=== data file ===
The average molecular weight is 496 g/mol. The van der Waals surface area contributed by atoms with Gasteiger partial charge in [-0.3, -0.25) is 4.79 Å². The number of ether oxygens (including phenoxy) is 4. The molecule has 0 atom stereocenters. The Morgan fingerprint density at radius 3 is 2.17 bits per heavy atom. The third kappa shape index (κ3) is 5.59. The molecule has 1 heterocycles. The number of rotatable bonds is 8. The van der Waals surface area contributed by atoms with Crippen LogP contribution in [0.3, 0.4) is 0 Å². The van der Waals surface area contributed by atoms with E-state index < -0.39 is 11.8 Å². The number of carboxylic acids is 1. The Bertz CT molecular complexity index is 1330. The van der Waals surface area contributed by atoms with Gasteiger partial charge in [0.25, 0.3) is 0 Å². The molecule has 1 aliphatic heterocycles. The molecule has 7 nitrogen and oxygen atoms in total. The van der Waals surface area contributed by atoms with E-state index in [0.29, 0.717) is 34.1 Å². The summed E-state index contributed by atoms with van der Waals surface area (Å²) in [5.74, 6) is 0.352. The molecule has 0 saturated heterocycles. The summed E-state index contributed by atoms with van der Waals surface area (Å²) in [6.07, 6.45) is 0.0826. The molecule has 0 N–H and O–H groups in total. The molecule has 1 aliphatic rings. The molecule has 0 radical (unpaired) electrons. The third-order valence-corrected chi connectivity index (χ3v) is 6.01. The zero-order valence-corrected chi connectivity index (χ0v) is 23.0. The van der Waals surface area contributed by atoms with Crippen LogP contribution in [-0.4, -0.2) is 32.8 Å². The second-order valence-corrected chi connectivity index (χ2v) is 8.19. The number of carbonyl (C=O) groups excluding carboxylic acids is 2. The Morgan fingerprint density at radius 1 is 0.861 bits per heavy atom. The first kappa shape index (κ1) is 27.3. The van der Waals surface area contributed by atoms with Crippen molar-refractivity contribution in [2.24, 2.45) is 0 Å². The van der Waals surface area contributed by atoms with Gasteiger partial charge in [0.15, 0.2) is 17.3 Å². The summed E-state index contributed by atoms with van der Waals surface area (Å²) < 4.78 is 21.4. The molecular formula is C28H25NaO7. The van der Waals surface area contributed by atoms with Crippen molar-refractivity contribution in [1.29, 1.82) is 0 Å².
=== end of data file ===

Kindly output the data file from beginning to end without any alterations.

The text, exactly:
The average molecular weight is 496 g/mol. The van der Waals surface area contributed by atoms with Gasteiger partial charge in [-0.3, -0.25) is 4.79 Å². The number of ether oxygens (including phenoxy) is 4. The molecule has 0 atom stereocenters. The Morgan fingerprint density at radius 3 is 2.17 bits per heavy atom. The third kappa shape index (κ3) is 5.59. The molecule has 1 heterocycles. The number of rotatable bonds is 8. The van der Waals surface area contributed by atoms with Crippen LogP contribution in [0.3, 0.4) is 0 Å². The van der Waals surface area contributed by atoms with E-state index < -0.39 is 11.8 Å². The number of carboxylic acids is 1. The Bertz CT molecular complexity index is 1330. The van der Waals surface area contributed by atoms with Gasteiger partial charge in [0.25, 0.3) is 0 Å². The molecule has 1 aliphatic heterocycles. The molecule has 7 nitrogen and oxygen atoms in total. The van der Waals surface area contributed by atoms with E-state index in [0.29, 0.717) is 34.1 Å². The summed E-state index contributed by atoms with van der Waals surface area (Å²) in [5.74, 6) is 0.352. The molecule has 0 saturated heterocycles. The summed E-state index contributed by atoms with van der Waals surface area (Å²) in [6.07, 6.45) is 0.0826. The molecule has 0 N–H and O–H groups in total. The molecule has 1 aliphatic rings. The molecule has 0 radical (unpaired) electrons. The third-order valence-corrected chi connectivity index (χ3v) is 6.01. The zero-order valence-corrected chi connectivity index (χ0v) is 23.0. The van der Waals surface area contributed by atoms with Crippen LogP contribution in [-0.4, -0.2) is 32.8 Å². The second-order valence-corrected chi connectivity index (χ2v) is 8.19. The number of carbonyl (C=O) groups excluding carboxylic acids is 2. The Morgan fingerprint density at radius 1 is 0.861 bits per heavy atom. The first kappa shape index (κ1) is 27.3. The van der Waals surface area contributed by atoms with Crippen molar-refractivity contribution in [2.24, 2.45) is 0 Å². The van der Waals surface area contributed by atoms with Gasteiger partial charge in [0.15, 0.2) is 17.3 Å². The summed E-state index contributed by atoms with van der Waals surface area (Å²) < 4.78 is 21.4. The molecular formula is C28H25NaO7. The van der Waals surface area contributed by atoms with Crippen molar-refractivity contribution in [1.29, 1.82) is 0 Å².